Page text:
FIG. 13 is a flow diagram illustrating the procedure for displaying data. Database 140 may contain data regarding Student responses; the time and duration that Students received discrete trial therapy services; the time and duration that Tutors provide discrete trial therapy services to Students; system times for computer 220, computer 210, and/or mobile device 240; notes that Tutors may have recorded; the curriculum areas, targets, and Sd's used in the delivery of discrete trial therapy services; and so on. People may be interested in the data contained in database 140, and may want to have certain data presented in certain ways to facilitate analysis of the data. People may wish to display data stored in database 140 using the procedure described in FIG. 8.

The user of the invention starts at block 1310 by initiating a request to see a list of available report types in block 1320. This request may be conveyed to the computer by using a mouse, by pressing a sequence or combination of keys on a computer keyboard, and so on. One report type may be distinguished from another by the database query that is used to generate the report or the type of data that is displayed in the report. For example, a report that displays the amount of time a Student has received discrete trial therapy services may be a different report type than a report that displays a subset of raw data from database 140. There may be any number of report types available in the embodiment.

In block 1320, the user may see a list of different report types. At block 1330, block 1345, block 1360, and block 1380, the user of the invention may elect to end the procedure and proceed to block 1390. In block 1340, the user of the invention may choose a report type. In block 1350, the user of the invention may choose report parameters. These parameters may affect the database query that may build the report; examples of parameters include, choosing a specific data range, filtering out data for one or more Student accounts, and filtering out data for one or more Tutor account.

After the parameters are chosen, the user of the invention may see the results displayed in block 1380. The results may be based on the report type selected in block 1340 and the parameters chosen in block 1350. The data may be displayed on a computer screen or may be sent to a printer.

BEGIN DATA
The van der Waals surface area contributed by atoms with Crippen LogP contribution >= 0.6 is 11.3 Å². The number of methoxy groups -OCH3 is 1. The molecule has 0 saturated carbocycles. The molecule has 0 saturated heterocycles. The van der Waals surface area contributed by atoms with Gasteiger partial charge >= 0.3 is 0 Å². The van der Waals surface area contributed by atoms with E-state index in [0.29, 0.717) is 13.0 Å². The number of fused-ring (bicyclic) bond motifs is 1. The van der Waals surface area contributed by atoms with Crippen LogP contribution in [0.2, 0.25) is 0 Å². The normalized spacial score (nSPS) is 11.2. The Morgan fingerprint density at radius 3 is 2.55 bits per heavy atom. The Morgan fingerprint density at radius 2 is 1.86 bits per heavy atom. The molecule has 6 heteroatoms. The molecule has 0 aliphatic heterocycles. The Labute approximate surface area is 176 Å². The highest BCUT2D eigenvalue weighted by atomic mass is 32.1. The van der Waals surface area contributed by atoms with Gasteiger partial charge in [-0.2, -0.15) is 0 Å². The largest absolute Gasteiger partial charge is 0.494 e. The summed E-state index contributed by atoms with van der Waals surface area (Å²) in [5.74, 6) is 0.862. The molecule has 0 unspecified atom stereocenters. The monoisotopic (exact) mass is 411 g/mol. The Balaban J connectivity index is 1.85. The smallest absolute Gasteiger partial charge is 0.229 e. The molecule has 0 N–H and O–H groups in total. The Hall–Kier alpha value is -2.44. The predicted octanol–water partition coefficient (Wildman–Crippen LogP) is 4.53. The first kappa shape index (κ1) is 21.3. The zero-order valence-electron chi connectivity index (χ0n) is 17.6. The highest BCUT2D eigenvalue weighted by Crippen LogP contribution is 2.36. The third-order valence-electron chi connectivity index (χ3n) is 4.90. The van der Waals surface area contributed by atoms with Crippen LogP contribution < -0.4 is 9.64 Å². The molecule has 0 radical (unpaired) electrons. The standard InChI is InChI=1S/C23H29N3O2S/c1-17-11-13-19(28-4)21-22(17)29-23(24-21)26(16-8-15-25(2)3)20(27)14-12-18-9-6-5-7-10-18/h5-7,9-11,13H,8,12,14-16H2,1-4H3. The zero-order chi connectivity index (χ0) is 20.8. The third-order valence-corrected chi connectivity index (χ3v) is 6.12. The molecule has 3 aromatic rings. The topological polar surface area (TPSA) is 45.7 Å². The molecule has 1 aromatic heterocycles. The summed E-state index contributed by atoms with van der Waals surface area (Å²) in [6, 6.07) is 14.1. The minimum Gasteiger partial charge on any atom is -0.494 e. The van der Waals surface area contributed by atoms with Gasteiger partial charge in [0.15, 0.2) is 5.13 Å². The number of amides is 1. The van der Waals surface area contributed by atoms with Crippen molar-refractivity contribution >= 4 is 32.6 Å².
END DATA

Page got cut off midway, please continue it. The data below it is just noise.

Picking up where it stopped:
FIG. 14 is a flow diagram illustrating the procedure for synchronizing data between computer 210 and mobile device 240. In the preferred embodiment, a mobile device 240 is assigned to a Student, who may be uniquely defined in database 110. The procedure for recording data (via FIG. 10) may reside on mobile device 240. In this embodiment, it is necessary to transfer copies of subsets of database 110 and 120 to mobile device 240. To enable this embodiment, there must be a procedure for exchanging data between computer 210 and mobile device 240. In the preferred embodiment, exchanging data between a mobile device 240 may be facilitated by developing a software program that uses an open Application Programming Interface (API) for a specific type of device 240. For example, if mobile device 240 is a Palm OS handheld, then data may be exchanged via the Palm OS HotSync application; more specifically, each application that is installed on a Palm device and exchanges data with a computer must have a HotSync conduit written for the specific application enabling it to exchange data.

After the procedure to exchange data begins in block 1410, a test is conducted in block 1420. The test may determine whether data may be exchanged between computer 210 and mobile device 240. The criteria for the test may include: determining whether there is a computer program present on computer 210 which may exchange data with the mobile device 240; determining whether the data stored on mobile device 240 has a compatible data structure as that of database 140; determining whether an identifier on mobile device 240 has a matching identifier on computer 210, and so on. If all of the criteria in the embodiment are not met in block 1420 then the procedure for exchanging data is terminated and the procedure continues to block 1450.

If all the criteria in the embodiment are met in the test in block 1420, then data may be exchanged at block 1430. Exchanging data may include moving or copying some or all of database 110, database 120, and/or database 140 between mobile device 240 and computer 210.

In the preferred embodiment, a Student identifier is assigned to mobile device 240, and the following data is copied from computer 210 to mobile device 240: Tutor account information from database 110, content from database 120 that corresponds (using the procedures in FIG. 8 and FIG. 9) to the Student identifier that is assigned to mobile device 240. The data that may be copied or moved from mobile device 240 to computer 210 may include: the Student identifier assigned to mobile device 240, and Student's performance data that conforms to the format of database 140 (if it has been created on mobile device 240 according to the procedure in FIG. 10).

In the preferred embodiment, the performance data (on mobile device 240) that conforms to the data structure in database 140 may be added to database 140 on computer 210 (via data exchange procedure 150), so that database 140 on computer 210, as different performance data is added to it from different mobile devices 240, represents a master repository of Student performance data.

While the invention has been described in connection with a preferred embodiment, it is not intended to limit the scope of the invention to the particular form set forth, but on the contrary, it is intended to cover such alternatives, modifications, and equivalents as may be included within the spirit and scope of the invention as defined by the appended claims.

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Classifications
U.S. Classification434/236, 434/322
International ClassificationG06Q10/00
Cooperative ClassificationG06Q10/10
European ClassificationG06Q10/10